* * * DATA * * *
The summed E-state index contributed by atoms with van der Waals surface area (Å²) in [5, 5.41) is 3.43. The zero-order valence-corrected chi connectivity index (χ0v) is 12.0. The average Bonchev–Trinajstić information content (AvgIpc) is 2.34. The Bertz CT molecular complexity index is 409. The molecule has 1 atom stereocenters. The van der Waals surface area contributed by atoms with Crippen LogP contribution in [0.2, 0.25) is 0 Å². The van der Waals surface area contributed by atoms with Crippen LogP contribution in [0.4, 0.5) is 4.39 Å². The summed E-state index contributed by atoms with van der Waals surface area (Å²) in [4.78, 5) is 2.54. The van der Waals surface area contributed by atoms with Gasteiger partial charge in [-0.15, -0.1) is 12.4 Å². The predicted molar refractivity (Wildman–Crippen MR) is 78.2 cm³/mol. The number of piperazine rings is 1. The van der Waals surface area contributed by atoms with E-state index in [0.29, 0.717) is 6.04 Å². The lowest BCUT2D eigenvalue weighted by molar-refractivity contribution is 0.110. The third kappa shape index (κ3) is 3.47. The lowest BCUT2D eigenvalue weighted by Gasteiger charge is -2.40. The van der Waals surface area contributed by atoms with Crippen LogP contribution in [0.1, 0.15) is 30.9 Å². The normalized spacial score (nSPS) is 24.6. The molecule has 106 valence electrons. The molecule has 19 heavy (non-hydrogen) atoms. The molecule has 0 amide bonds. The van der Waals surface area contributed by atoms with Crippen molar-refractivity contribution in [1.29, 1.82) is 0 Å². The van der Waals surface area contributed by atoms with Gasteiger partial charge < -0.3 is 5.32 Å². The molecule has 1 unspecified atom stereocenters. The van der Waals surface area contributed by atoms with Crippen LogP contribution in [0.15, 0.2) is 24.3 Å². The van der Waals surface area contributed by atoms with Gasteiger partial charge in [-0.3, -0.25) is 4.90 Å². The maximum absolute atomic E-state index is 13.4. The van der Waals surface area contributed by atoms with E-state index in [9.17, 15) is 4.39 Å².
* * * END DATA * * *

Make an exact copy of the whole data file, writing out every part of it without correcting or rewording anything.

The summed E-state index contributed by atoms with van der Waals surface area (Å²) in [5, 5.41) is 3.43. The zero-order valence-corrected chi connectivity index (χ0v) is 12.0. The average Bonchev–Trinajstić information content (AvgIpc) is 2.34. The Bertz CT molecular complexity index is 409. The molecule has 1 atom stereocenters. The van der Waals surface area contributed by atoms with Crippen LogP contribution in [0.2, 0.25) is 0 Å². The van der Waals surface area contributed by atoms with Crippen LogP contribution in [0.4, 0.5) is 4.39 Å². The summed E-state index contributed by atoms with van der Waals surface area (Å²) in [4.78, 5) is 2.54. The van der Waals surface area contributed by atoms with Gasteiger partial charge in [-0.15, -0.1) is 12.4 Å². The predicted molar refractivity (Wildman–Crippen MR) is 78.2 cm³/mol. The number of piperazine rings is 1. The van der Waals surface area contributed by atoms with E-state index in [0.29, 0.717) is 6.04 Å². The lowest BCUT2D eigenvalue weighted by molar-refractivity contribution is 0.110. The third kappa shape index (κ3) is 3.47. The lowest BCUT2D eigenvalue weighted by Gasteiger charge is -2.40. The van der Waals surface area contributed by atoms with Crippen LogP contribution in [0.1, 0.15) is 30.9 Å². The normalized spacial score (nSPS) is 24.6. The molecule has 106 valence electrons. The molecule has 19 heavy (non-hydrogen) atoms. The molecule has 0 amide bonds. The van der Waals surface area contributed by atoms with Crippen molar-refractivity contribution in [1.29, 1.82) is 0 Å². The van der Waals surface area contributed by atoms with Gasteiger partial charge < -0.3 is 5.32 Å². The molecule has 1 unspecified atom stereocenters. The van der Waals surface area contributed by atoms with Crippen LogP contribution in [0.15, 0.2) is 24.3 Å². The van der Waals surface area contributed by atoms with Gasteiger partial charge in [-0.3, -0.25) is 4.90 Å². The maximum absolute atomic E-state index is 13.4. The van der Waals surface area contributed by atoms with E-state index in [9.17, 15) is 4.39 Å².